per transaction price to Euroclear Bank than to other securities depositories
outside Germany. The Commission examined in detail the content of the services
and the costs of providing them in order to establish whether the price
difference could be justified and concluded that it was not.
The infringements have ceased
While the infingements have meanwhile come to an end, the Commission adopted
today’s decision in order to clarify the legal situation. The decision
should provide the necessary clarity to Clearstream and to other companies
active in clearing and settlement. The decision comes at a moment when
cross-border trade in securities is becoming more important within the EU.
The Commission decided not to impose a fine. Among other factors, the
Commission took into account that there is no Community case law or
jurisprudence dealing with the competition analysis of clearing and settlement.
In addition, there has been a wide-ranging debate on clearing and settlement
within different institutions and fora in order to better define the role of the
different protagonists in the industry.
Securities clearing and settlement are necessary steps for a securities trade
to be completed.
Clearing is the process by which the contractual obligations of the
buyer and the seller are established.
Settlement is the transfer of securities from the seller to the buyer
and the transfer of funds from the buyer to the seller.
The procedure that led to the adoption of the decision originated in a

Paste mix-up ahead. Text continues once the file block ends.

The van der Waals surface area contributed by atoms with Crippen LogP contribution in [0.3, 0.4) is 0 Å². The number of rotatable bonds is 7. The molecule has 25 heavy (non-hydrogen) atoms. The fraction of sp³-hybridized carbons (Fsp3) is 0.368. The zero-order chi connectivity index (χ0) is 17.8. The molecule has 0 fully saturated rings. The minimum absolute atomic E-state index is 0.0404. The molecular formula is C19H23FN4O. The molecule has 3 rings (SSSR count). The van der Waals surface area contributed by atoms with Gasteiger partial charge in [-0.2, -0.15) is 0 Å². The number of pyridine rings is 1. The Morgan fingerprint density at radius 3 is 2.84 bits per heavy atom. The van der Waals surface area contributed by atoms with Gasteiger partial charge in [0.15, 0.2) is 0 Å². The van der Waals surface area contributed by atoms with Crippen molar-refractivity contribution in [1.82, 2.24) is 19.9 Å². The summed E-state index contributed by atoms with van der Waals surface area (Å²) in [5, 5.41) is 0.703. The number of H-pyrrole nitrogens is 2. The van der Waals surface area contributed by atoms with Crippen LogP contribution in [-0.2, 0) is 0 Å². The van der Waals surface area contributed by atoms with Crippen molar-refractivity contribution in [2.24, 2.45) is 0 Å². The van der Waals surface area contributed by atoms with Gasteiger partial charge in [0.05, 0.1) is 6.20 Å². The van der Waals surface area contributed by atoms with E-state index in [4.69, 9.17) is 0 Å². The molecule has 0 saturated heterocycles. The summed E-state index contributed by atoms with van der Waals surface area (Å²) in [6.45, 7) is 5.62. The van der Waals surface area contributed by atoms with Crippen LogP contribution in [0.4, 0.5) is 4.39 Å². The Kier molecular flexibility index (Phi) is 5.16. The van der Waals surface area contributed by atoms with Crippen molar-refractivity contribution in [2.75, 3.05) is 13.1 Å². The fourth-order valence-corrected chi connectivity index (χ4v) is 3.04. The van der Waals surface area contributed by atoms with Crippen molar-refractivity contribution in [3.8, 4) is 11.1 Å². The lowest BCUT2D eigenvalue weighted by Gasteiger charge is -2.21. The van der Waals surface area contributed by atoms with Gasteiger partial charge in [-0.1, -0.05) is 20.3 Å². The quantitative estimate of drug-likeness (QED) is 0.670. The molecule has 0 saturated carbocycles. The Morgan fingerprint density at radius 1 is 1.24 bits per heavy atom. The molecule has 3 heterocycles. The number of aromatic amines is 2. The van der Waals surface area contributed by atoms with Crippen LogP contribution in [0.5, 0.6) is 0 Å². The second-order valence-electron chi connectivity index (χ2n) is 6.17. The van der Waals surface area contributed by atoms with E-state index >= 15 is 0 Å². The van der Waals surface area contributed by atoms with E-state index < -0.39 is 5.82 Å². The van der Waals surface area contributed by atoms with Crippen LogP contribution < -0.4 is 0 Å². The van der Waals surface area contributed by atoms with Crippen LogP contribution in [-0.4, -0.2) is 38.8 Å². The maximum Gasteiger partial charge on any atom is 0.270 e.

Commission enquiry aimed at examining if EU competition law is properly applied
in the clearing and settlement sector, in particular as regards access and
Clearstream Banking AG is Germany’s only Wertpapiersammelbank
Depository). The Commission
considered that during the reference period concerned, 1997 through 2001,
Clearstream held a dominant position for providing cross-border clearing and
settlement services to intermediaries situated in other Member States. The
investigation therefore focused on a specific cross-border market and the
decision does not set out findings that go beyond that relevant market.
Note to editors
- The European Commission enforces EU competition rules on restrictive
business practices and abuses of monopoly power when cross-border trade within
the European Union and competition are affected.
- The Commission has the power to force changes in company behaviour
and to impose financial penalties for antitrust violations of up to 10% of a
company’s annual world-wide turnover.
- Commission decisions can be appealed to the European Court of First
Instance in Luxembourg.
 The most widely
internationally-traded German shares (blue chip shares such as Daimler Chrysler,
Siemens, Allianz, Deutsche Post, Deutsche Telekom, Deutsche Bank, Lufthansa and
others) are registered shares, as opposed to bearer shares.
 Central Securities
Depositories hold securities and enable securities transactions to be processed
through book entry. In its home country, the Central Securities Depository
provides processing services for trades of those securities that it holds in
final custody. It can also offer processing services as an intermediary in
cross-border clearing and settlement, where the primary deposit of securities is
in another country.